Walt realizes that he could have just gotten the names from Lydia and he apologizes to Mike, who replies with, “Shut the f*** up, Walter, and let me die in peace.” A few seconds pass and Mike falls to the ground, dead. Now, the entire Breaking Bad fandom predicted his death, but I’m still not sure that I agree with it. Of course, no one gets out clean here, but if Gilligan and Co. are willing to kill Mike, a fan favorite, how far can we expect things to go? Some fans are predicting the death of Holly White, while others are predicting a Scarface-style shootout at the end of the series.
I’m definitely not condemning the bravery of the writers, but I guess I’m just disappointed that my favorite character had to go. In a narrative sense, this may be Breaking Bad‘s most accomplished episode of the season. From a personal standpoint, I am, in some strange way, mourning the death of a character that I’ve grown so accustomed to over the past year.
Where do I even begin? There’s really no way to start an article like this, but here goes nothing. Thus far, Season 5 has, sans the fourth episode, proved itself to be the best of the entire series. It’s taken chances, it’s given Jesse the time to shine he’s always deserved, and it’s put Mike at the center of everything, something almost everyone wanted in Season 4. The introduction of new characters has been astoundingly well done, and the development of old characters (excluding Skyler because she’s just awful), has been just as perfect.
This leads to Episode 5 of Season 5, one of the most heart-pounding, nail-bitingly intense episodes of TV ever put to air. After another strange opening scene involving a small child on a quad putting a very large spider in a jar, the episode starts at 6th gear and doesn’t stop. By now, Mike, Walt, and Jesse have made a deal with Madrigal that ensures both their safety and as much methylamine as they’ll ever need. Their plan? To rob a train that passes through Albuquerque every so often. Of the many liquids contained on the train, one of them is their precious methylamine. How much? About 1000 gallons.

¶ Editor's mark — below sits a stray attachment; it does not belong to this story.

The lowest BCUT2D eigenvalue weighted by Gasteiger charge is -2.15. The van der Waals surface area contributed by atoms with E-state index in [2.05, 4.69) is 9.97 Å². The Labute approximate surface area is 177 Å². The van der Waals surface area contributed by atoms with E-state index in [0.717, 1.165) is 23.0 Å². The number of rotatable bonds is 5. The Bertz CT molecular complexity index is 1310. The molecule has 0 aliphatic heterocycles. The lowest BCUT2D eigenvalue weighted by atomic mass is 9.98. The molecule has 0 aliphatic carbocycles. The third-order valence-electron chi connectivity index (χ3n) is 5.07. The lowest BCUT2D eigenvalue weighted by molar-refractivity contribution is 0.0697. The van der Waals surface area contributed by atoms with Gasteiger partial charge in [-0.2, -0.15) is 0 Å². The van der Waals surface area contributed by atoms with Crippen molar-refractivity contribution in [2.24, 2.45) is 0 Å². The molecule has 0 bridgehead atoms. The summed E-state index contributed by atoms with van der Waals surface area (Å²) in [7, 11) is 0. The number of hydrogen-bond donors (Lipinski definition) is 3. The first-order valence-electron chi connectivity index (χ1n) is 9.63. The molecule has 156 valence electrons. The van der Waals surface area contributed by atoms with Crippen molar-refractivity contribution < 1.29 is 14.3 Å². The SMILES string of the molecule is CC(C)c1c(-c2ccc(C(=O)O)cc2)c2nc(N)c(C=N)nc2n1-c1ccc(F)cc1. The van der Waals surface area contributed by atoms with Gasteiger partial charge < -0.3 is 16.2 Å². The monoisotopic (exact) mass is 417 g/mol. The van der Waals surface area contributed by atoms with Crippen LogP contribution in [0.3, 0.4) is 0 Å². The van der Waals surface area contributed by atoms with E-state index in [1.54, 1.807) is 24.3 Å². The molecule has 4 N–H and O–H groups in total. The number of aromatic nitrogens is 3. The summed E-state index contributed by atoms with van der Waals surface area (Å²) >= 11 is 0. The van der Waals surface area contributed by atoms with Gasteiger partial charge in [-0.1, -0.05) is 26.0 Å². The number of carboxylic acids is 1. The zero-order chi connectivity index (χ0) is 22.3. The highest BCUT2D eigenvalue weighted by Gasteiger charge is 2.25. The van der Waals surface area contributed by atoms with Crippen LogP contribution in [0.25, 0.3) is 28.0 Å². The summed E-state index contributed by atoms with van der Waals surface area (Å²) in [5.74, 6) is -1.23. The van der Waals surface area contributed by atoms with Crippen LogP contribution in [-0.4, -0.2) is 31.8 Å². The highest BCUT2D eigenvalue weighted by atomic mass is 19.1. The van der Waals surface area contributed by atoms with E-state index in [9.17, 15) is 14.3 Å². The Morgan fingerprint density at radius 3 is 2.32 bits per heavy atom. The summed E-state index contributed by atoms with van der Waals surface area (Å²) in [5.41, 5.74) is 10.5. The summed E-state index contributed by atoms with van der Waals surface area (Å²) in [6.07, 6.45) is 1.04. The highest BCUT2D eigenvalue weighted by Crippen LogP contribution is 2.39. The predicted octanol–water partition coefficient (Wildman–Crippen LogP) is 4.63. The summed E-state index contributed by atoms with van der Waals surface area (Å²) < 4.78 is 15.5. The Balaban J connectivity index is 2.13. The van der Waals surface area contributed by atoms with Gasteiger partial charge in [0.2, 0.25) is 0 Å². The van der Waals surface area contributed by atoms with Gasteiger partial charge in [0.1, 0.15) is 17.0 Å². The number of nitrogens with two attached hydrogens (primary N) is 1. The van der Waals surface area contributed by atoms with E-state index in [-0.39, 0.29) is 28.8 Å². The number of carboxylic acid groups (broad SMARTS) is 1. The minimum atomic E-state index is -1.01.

Enlisting the help of Pest Shop Boys employee Todd (Jesse Plemons, who is turning out to be a much more capable actor than I originally thought), whom we first saw in 503 “Hazard Pay”, the guys plan and pull off what is literally the perfect robbery. In one of the most daring and intense train robberies ever committed to film, “Breaking Bad” has solidified its status in the motion picture hall of fame with this one.
Meanwhile, Walt Jr. (who is once more calling himself Flynn), and little Holly are both staying with Hank and Marie. Jr. spends most of his time in his room, not talking to anyone. When he does talk to someone, though, it’s usually a short answer or a question about why he can’t stay in his own home. But a heartbreaking scene reveals an obviously stressed Walt pulling a little bit of Heisenberg on his kid in a way we’ve never seen before. Whereas Walt is usually very fair and explanatory with Junior, this time he pulls a “because I said so” and basically scares Junior out of the house.
Skyler theatrically announces that she’ll continue to launder Walt’s money and “be whatever partner you want me to be” as long as Junior and Holly don’t stay at the house. She feels that if anyone were to come and kill him or kill her, they shouldn’t be in the house to see that or become a part of the danger. While she actually makes a decent point, her approach is always so cocky and melodramatic that I can’t seem to take her seriously. Ever. She just…needs to go.